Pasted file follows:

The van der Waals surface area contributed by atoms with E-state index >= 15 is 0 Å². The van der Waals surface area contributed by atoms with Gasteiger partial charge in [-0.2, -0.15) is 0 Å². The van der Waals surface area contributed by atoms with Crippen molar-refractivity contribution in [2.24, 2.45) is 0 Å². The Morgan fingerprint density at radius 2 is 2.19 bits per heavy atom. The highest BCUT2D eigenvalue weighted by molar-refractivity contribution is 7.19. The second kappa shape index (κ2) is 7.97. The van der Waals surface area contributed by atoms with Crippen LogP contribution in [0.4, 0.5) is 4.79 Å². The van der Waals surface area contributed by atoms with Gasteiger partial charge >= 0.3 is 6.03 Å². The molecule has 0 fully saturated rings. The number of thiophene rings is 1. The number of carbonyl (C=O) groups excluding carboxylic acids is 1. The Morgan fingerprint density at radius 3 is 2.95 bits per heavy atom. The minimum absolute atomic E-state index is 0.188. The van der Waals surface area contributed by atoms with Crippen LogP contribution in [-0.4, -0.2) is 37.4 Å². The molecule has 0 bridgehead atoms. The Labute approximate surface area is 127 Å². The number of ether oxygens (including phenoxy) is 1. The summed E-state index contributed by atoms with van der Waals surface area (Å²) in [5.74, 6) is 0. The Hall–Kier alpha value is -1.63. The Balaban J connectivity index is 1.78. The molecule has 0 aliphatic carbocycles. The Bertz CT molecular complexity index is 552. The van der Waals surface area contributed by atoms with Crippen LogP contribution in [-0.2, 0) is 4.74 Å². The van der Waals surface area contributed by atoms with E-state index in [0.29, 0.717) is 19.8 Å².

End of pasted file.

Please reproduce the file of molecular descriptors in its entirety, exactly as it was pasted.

The van der Waals surface area contributed by atoms with E-state index >= 15 is 0 Å². The van der Waals surface area contributed by atoms with Gasteiger partial charge in [-0.2, -0.15) is 0 Å². The van der Waals surface area contributed by atoms with Crippen molar-refractivity contribution in [2.24, 2.45) is 0 Å². The Morgan fingerprint density at radius 2 is 2.19 bits per heavy atom. The highest BCUT2D eigenvalue weighted by molar-refractivity contribution is 7.19. The second kappa shape index (κ2) is 7.97. The van der Waals surface area contributed by atoms with Crippen LogP contribution in [0.4, 0.5) is 4.79 Å². The van der Waals surface area contributed by atoms with Gasteiger partial charge >= 0.3 is 6.03 Å². The molecule has 0 fully saturated rings. The number of thiophene rings is 1. The number of carbonyl (C=O) groups excluding carboxylic acids is 1. The Morgan fingerprint density at radius 3 is 2.95 bits per heavy atom. The minimum absolute atomic E-state index is 0.188. The van der Waals surface area contributed by atoms with Crippen LogP contribution in [-0.4, -0.2) is 37.4 Å². The molecule has 0 bridgehead atoms. The Labute approximate surface area is 127 Å². The number of ether oxygens (including phenoxy) is 1. The summed E-state index contributed by atoms with van der Waals surface area (Å²) in [5.74, 6) is 0. The Hall–Kier alpha value is -1.63. The Balaban J connectivity index is 1.78. The molecule has 0 aliphatic carbocycles. The Bertz CT molecular complexity index is 552. The van der Waals surface area contributed by atoms with Crippen LogP contribution in [-0.2, 0) is 4.74 Å². The van der Waals surface area contributed by atoms with E-state index in [0.29, 0.717) is 19.8 Å².